When students write Reading Responses about a text, they have something to say in class. It may be a minor point, or it may be a major point, but it is a concrete thought and it is tied to a specific part of the text.
When students have specific, cited, categorized thoughts written out and ready to be shared, class time becomes a time of meaningful discovery. Students do not passively ingest information but actively create it through their own interaction. The role of the teacher becomes one of backstage facilitation, expert clarification, and joyful encouragement. Reading Responses are like cinder blocks—small and concrete, manageable for one person to carry. But when they are used together, all manner of building becomes possible.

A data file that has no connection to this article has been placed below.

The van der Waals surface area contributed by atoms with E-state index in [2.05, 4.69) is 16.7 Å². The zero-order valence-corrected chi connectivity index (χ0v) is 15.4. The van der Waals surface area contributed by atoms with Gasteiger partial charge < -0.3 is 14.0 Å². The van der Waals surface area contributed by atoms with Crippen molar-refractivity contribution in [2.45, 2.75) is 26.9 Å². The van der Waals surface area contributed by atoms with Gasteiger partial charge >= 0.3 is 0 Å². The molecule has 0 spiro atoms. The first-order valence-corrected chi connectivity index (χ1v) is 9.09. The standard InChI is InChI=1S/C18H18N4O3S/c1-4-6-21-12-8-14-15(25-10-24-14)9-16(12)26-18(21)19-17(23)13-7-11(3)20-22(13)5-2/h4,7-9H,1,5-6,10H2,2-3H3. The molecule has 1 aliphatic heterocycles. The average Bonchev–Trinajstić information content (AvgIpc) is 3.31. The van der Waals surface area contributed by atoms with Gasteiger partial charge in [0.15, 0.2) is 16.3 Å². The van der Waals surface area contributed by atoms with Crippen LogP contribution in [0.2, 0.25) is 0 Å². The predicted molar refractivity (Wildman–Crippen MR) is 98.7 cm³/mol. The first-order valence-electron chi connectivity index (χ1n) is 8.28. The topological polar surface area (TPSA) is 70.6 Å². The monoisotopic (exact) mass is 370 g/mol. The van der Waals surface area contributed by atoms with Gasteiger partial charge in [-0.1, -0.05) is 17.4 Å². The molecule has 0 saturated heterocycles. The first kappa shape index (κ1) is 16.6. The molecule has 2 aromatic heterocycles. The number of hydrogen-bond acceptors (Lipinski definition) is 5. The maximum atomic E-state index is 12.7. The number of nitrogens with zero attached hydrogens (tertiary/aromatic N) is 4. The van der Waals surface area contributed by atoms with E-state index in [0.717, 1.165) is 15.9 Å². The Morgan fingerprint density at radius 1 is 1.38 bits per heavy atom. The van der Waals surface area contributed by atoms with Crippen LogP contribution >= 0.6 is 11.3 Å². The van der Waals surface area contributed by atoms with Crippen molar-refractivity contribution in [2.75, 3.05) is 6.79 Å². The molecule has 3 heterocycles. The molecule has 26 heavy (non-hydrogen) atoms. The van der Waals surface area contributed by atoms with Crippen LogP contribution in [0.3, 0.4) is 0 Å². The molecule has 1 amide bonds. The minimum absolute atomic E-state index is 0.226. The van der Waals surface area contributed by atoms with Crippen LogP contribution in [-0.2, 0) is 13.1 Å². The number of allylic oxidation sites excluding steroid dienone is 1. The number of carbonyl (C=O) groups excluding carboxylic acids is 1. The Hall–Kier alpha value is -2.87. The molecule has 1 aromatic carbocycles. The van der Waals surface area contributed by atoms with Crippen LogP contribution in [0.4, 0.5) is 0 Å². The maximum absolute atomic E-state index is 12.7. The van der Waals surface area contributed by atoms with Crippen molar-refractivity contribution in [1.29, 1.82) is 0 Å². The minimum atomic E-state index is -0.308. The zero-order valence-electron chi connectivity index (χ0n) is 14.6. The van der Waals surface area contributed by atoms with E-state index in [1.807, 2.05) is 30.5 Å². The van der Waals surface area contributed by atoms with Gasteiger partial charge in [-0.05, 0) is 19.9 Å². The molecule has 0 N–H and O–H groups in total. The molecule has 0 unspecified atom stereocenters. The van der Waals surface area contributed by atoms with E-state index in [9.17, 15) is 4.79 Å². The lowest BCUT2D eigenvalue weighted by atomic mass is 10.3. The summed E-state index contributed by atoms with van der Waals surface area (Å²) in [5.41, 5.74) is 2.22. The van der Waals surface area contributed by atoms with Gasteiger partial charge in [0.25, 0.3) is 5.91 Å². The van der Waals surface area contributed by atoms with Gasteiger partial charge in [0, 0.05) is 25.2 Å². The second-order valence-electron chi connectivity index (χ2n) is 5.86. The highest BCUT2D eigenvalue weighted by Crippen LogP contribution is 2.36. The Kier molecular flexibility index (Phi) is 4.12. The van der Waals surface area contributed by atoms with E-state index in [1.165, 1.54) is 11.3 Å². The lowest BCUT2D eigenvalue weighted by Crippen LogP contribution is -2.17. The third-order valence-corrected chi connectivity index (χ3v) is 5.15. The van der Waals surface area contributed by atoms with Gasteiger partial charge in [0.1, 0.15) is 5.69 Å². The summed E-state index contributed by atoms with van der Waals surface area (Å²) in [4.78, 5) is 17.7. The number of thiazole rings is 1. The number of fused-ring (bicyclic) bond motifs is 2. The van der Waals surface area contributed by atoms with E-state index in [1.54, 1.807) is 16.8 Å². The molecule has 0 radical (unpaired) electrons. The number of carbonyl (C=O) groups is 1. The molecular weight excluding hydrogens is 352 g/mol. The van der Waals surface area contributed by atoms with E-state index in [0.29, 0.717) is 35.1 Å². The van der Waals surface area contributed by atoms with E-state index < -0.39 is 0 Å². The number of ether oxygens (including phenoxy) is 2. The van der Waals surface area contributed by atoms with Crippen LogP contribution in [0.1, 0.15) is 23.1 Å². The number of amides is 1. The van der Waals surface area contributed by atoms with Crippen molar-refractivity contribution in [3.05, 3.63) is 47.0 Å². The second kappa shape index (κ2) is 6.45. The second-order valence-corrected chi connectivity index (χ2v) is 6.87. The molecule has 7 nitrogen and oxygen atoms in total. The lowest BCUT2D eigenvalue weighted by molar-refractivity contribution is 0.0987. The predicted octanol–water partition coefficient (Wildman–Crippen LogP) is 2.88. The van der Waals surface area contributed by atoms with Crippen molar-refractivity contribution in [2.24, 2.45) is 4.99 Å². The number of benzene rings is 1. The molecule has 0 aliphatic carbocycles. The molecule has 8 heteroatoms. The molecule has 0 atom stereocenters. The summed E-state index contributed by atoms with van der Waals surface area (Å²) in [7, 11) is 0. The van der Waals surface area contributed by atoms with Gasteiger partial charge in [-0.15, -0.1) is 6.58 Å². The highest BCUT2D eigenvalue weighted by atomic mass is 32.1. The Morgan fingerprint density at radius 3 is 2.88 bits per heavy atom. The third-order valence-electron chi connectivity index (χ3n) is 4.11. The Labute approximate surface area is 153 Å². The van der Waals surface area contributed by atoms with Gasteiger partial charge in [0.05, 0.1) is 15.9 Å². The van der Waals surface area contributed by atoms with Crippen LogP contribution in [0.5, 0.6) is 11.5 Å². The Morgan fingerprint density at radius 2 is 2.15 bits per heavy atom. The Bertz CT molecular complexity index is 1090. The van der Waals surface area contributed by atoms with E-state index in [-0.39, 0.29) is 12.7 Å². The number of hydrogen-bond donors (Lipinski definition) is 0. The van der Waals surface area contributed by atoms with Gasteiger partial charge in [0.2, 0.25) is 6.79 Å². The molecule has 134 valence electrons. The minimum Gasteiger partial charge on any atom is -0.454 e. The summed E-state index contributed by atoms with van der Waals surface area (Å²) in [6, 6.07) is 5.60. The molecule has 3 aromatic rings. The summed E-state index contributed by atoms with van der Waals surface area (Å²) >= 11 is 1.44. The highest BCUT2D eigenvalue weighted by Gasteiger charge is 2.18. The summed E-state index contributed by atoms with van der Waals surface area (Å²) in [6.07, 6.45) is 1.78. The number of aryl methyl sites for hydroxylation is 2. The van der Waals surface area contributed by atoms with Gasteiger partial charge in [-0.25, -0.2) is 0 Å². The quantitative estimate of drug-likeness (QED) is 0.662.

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Learn more about Reading With Presence at Heinemann.com
Marilyn Pryle is an English teacher at Abington Heights High School in Clarks Summit, PA and has taught middle and high school English for over twenty years. She is the author of several books about teaching reading and writing, including 50 Common Core Reading Response Activities and Writing Workshop in Middle School. Learn more about Marilyn at marilynpryle.com.
You can follow Marilyn on Twitter @MPryle